GRAND BOULEVARD — Rev. Jesse Jackson Sr. has joined 12 activists on a hunger strike calling on Chicago Public Schools to make a decision about Dyett High School.
Jackson said Tuesday that he will also abstain from eating with activists and reiterated his support for reopening Dyett, 555 E. 51st St., as a district-run school, one of three proposals currently under consideration by CPS.
“I’m joining the fast,” said Jackson, adding he would continue “as long as it takes.”
Jackson called for a meeting between the activists and Mayor Rahm Emanuel and members of the Chicago Board of Education.
Activists will be staying overnight at Jackson’s Rainbow/Push headquarters, 930 E. 50th St., and will get daily checkups from a nurse since starting their fast Monday.
Jackson has been a vocal advocate of the option favored by the advocates for at least the last year, when he publicly signed onto the plan by a coalition of groups including the Chicago Teachers Union, Chicago Botanic Garden, University of Illinois at Chicago and others.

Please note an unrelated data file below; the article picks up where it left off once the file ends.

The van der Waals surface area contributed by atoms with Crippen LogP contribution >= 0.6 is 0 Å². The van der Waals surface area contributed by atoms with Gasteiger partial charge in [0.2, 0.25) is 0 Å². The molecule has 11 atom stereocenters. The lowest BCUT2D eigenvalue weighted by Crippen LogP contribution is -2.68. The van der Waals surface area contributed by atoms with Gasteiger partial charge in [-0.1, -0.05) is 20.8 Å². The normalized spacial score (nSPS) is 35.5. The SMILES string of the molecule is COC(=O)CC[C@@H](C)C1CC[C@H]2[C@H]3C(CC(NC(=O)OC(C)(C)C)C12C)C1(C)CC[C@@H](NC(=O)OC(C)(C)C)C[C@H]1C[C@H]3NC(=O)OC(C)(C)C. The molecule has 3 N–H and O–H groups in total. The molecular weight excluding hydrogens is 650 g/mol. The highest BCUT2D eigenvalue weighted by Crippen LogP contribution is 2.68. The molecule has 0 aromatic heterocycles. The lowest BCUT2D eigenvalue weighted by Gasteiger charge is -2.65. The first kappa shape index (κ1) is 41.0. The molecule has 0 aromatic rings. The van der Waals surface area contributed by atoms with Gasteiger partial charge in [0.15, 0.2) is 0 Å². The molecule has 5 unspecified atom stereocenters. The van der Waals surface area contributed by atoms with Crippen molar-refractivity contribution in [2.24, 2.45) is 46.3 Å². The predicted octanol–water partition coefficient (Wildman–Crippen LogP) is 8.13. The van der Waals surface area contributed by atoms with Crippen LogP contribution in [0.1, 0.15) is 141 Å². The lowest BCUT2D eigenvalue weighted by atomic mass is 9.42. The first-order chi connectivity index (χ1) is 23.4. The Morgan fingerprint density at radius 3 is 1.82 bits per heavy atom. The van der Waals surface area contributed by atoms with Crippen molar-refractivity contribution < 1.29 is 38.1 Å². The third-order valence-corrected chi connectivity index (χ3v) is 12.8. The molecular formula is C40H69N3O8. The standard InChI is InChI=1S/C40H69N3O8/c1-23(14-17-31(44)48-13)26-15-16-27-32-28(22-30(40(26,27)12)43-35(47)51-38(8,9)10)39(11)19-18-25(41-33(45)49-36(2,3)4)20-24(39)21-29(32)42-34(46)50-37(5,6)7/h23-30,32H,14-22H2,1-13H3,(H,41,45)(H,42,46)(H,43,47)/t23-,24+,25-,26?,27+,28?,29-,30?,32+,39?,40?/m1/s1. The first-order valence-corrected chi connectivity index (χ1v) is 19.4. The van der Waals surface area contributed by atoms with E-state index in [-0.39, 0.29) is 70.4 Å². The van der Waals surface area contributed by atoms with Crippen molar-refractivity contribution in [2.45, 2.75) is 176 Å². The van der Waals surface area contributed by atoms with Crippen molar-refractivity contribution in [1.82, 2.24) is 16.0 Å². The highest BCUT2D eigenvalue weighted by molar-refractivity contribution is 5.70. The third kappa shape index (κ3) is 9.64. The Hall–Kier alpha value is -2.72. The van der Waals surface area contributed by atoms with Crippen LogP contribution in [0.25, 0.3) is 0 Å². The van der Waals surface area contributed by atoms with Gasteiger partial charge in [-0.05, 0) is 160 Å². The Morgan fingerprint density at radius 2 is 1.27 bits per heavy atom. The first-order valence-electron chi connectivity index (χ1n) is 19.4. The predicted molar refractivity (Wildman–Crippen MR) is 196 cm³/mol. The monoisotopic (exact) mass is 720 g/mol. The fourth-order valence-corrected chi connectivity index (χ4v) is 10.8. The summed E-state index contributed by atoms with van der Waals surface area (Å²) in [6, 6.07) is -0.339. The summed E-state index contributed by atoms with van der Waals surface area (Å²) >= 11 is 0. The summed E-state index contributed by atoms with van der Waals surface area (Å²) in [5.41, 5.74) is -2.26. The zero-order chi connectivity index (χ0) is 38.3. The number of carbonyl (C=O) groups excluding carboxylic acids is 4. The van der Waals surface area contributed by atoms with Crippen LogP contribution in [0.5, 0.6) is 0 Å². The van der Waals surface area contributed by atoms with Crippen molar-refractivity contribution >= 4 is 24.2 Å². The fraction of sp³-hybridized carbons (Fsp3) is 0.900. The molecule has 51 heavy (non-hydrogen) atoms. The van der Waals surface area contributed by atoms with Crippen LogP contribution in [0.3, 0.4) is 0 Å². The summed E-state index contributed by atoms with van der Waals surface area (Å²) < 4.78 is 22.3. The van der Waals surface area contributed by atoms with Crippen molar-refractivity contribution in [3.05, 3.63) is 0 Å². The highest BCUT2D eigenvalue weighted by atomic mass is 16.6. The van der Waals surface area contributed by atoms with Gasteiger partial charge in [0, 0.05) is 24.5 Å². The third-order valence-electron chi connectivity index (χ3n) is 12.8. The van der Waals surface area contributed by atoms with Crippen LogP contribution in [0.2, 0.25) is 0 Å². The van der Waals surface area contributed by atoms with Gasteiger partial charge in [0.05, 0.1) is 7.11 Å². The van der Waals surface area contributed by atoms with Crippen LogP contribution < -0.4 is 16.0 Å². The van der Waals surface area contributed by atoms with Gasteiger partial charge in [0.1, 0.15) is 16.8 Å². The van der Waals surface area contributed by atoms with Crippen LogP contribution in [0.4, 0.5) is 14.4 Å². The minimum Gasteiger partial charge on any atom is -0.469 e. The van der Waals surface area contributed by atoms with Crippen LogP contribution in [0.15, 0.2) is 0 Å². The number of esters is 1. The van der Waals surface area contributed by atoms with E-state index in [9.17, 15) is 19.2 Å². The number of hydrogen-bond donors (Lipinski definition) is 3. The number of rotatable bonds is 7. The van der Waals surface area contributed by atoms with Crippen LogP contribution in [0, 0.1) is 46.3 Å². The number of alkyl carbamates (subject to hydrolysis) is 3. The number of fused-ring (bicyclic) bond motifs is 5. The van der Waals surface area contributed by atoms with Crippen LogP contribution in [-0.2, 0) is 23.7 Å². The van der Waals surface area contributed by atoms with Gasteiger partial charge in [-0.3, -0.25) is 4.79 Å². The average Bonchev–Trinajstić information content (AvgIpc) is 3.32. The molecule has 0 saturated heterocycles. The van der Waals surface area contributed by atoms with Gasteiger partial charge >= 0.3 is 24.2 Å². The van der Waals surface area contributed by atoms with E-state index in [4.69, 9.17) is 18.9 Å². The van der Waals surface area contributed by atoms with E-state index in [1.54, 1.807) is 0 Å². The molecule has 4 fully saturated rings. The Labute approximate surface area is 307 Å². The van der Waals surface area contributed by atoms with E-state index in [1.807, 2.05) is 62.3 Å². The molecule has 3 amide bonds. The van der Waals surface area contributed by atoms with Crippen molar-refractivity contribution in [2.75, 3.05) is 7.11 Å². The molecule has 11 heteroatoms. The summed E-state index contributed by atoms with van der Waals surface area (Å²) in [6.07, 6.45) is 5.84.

Twelve activists supporting the plan over contract school options by Little Black Pearl and former Dyett Principal Charles Campbell went on a hunger strike Monday to protest delays by CPS in resolving the future of the school.
“We want an emergency hearing on Dyett High School and want the board to vote now,” said Jitu Brown, a member of the coalition that proposed the district-run proposal and one of those on the hunger strike.
On Aug. 7, CPS delayed by another month hearings to decide between the three proposals to reopen the school. The proposals will now be considered on Sept. 15 with a vote expected by the Chicago Board of Education shortly after.
"Chicago Public Schools is carrying out a community-driven process to select a new high-quality school for the former Dyett site," said Bill McCaffrey, a spokesman for CPS, on Monday when the hunger strike started. "Identifying a high-quality education option for the former Dyett site is a priority for the district, and CPS is reviewing school proposals to determine the best open enrollment, neighborhood education option for the site."
The activists on the hunger strike said they were starting to feel tired, but severe hunger had not set in yet.
“I felt a little lightheaded around 11 a.m., but otherwise I felt fine,” said Nelson Soza.
The group was drinking coconut water and other drinks to try to maintain their energy through the fast and are staying out of the heat inside Rainbow/PUSH.
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